As with much folklore, this version of events is not always told the same way with some storytellers saying that Finn was asleep in bed when Oonagh heard the Scottish giant coming and took it upon herself to hide him. Others say that the Causeway was never completed, and the long-standing rivalry never came to a head as both giants fell asleep from the hard work involved just starting the passageway between the two countries. Perhaps the most gruesome version of the tale, however, tells that the “baby” Finn bit off the magic middle finger of Benandonner, causing the giant to lose all his strength, and leave Ireland for good.

The drive north was nothing less than spectacular, and this was just a major highway – our return trip via the Causeway Coastal Route (which runs between Belfast and Derry) was even better, if that’s possible. Once at Giant’s Causeway we were given 3 routes by which to get down to its location on the coast: the red route, the blue route and the shuttle bus (that’s 1 pound each way for the 15-minute drive). The red route is just less than a mile long and strenuous – for serious hikers only. The blue route is about the same distance but on fairly flat ground and sloping gently – I’m no fool, I opted for the shuttle and so did many others!

No matter how many photos of this place I have seen, nothing compares to being there. The soaring basalt columns must be manmade, right? Wrong – they are courtesy of Mother Nature and what a fabulous job she did. Tourists clambered over them like ants on a mission but even that, didn’t detract from the stunning vista. The clarity of the sea water was impressive and lack of any trash or graffiti was a welcome sight. I spent almost an hour exploring the area and taking pictures before returning to the shuttle and back to the visitor center on the headland.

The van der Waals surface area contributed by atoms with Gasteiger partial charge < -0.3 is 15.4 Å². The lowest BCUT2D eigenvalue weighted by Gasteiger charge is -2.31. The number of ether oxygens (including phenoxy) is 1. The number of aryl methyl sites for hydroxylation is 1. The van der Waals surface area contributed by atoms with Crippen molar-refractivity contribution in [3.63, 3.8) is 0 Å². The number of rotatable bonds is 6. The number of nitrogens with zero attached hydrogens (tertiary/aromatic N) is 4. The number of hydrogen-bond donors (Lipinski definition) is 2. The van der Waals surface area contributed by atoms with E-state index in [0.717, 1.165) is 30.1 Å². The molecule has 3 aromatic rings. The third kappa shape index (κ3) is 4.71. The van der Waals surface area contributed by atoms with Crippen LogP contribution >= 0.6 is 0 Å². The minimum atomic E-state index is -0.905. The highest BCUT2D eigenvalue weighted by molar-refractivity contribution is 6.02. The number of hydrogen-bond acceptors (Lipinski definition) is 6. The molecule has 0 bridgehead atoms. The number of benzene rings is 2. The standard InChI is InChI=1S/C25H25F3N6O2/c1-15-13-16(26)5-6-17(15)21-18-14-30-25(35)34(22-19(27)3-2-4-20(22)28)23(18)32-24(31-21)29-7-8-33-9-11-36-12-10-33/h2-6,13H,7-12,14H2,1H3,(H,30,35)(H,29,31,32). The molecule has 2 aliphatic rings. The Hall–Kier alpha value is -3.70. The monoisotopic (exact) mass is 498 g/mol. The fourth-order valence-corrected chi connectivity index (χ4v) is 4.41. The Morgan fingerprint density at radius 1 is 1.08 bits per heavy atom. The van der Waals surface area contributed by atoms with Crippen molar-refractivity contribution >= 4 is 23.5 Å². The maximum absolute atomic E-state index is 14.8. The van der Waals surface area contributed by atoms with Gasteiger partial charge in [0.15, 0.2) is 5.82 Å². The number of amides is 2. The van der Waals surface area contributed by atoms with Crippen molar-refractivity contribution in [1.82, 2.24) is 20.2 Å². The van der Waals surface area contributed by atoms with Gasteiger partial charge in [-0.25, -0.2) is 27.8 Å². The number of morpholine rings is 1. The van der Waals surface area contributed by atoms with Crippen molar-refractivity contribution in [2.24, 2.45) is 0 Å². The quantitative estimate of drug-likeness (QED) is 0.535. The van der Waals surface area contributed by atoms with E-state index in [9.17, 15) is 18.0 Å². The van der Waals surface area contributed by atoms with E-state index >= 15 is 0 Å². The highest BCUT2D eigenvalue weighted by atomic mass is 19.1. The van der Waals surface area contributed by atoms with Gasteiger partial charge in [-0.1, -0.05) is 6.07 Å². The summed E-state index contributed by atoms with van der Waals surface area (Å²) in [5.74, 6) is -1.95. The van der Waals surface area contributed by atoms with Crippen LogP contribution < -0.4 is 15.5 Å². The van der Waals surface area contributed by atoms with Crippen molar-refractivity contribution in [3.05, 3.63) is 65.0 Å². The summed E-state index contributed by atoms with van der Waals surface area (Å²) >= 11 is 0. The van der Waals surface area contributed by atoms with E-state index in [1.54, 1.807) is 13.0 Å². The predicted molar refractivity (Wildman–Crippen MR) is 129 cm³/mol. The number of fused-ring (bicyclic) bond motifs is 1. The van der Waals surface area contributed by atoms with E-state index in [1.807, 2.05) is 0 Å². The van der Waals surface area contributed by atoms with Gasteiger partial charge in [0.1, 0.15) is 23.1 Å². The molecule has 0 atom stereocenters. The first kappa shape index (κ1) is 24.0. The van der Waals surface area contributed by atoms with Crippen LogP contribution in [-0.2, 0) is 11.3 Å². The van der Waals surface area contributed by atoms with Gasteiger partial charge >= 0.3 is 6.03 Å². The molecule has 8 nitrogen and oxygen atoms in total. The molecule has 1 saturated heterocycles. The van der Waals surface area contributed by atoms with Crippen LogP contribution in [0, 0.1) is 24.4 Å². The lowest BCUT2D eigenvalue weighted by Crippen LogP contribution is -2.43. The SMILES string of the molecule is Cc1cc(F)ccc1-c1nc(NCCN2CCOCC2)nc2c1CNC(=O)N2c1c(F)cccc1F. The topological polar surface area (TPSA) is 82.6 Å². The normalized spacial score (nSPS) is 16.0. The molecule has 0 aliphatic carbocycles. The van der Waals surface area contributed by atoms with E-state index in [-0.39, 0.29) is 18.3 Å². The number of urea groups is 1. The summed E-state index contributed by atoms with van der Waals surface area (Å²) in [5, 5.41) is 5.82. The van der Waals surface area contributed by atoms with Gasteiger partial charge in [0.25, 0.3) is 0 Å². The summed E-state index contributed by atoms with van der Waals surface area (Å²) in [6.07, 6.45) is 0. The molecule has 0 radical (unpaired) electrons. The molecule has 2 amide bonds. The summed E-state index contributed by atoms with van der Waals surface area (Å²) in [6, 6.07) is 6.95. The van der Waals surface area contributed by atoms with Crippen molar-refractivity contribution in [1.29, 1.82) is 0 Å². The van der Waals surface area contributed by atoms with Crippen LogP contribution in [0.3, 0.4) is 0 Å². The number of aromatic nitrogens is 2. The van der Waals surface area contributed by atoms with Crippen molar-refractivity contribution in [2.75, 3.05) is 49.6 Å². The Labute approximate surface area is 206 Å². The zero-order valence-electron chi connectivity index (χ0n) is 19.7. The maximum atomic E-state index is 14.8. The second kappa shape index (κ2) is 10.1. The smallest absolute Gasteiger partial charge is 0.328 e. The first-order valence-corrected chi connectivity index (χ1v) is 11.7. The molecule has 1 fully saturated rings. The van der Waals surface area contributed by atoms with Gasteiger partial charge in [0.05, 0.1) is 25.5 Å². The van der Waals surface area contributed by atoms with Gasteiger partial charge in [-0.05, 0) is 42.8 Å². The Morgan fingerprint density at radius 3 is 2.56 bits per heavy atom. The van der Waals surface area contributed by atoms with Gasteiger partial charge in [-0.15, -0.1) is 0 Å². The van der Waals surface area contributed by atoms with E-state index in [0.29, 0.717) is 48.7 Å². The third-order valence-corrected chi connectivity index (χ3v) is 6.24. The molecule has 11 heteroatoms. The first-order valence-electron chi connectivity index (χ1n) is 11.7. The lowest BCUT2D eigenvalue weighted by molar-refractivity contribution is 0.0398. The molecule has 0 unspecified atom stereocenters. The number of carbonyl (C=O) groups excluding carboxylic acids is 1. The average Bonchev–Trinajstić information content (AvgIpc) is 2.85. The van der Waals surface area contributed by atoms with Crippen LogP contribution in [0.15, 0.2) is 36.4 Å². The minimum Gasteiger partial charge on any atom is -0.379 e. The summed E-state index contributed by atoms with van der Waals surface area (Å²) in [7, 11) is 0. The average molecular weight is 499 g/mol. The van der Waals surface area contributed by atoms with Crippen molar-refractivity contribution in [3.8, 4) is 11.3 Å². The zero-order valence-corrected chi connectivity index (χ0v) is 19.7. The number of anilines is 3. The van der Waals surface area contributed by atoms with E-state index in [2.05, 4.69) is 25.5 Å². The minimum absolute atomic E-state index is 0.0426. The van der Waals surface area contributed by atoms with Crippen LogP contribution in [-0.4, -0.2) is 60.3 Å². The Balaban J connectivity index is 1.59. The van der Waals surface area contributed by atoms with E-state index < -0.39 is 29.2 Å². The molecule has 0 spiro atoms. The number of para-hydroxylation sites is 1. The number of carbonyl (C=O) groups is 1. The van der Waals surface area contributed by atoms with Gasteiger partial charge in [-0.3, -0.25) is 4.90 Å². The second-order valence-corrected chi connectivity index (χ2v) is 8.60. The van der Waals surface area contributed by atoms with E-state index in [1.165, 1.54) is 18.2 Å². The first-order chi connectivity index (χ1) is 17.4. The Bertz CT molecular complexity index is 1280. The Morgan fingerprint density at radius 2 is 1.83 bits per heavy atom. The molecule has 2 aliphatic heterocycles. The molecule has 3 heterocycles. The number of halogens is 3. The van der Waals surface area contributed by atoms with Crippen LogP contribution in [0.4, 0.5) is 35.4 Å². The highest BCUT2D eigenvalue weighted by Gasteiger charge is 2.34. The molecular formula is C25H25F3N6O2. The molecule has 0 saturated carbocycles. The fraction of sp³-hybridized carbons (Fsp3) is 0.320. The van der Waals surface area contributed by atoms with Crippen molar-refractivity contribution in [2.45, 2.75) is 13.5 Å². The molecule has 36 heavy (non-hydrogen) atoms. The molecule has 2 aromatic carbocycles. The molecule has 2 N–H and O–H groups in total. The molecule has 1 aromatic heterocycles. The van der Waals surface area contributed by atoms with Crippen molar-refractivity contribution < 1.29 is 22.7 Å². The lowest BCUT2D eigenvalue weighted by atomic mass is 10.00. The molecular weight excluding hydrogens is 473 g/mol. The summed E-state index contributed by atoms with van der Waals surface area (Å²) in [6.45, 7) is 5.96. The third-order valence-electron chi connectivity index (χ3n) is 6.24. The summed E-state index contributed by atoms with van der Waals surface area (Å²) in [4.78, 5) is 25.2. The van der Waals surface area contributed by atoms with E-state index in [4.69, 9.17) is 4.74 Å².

As with any major tourist attraction, it doesn’t take long for it to be totally overrun and it has become a zoo, virtually impossible to move around freely. Cars by the dozens were lining up to park in the limited space and don’t get me started on the massive coach buses trying to navigate the narrow roadway, it was total chaos all round.

Another tourist attraction lies just a few miles east along the coast – Carrick-A-Rede Rope Bridge – but since its recent sale by the National Trust to a private buyer, it is only now accessible to cars and not to tour buses….such is life. This rope bridge near Ballintoy links the mainland to the tiny island of Carrickarede (means rock of the casting), it spans 66’ and is 98’ above the rocks below.

A Little Bit of History: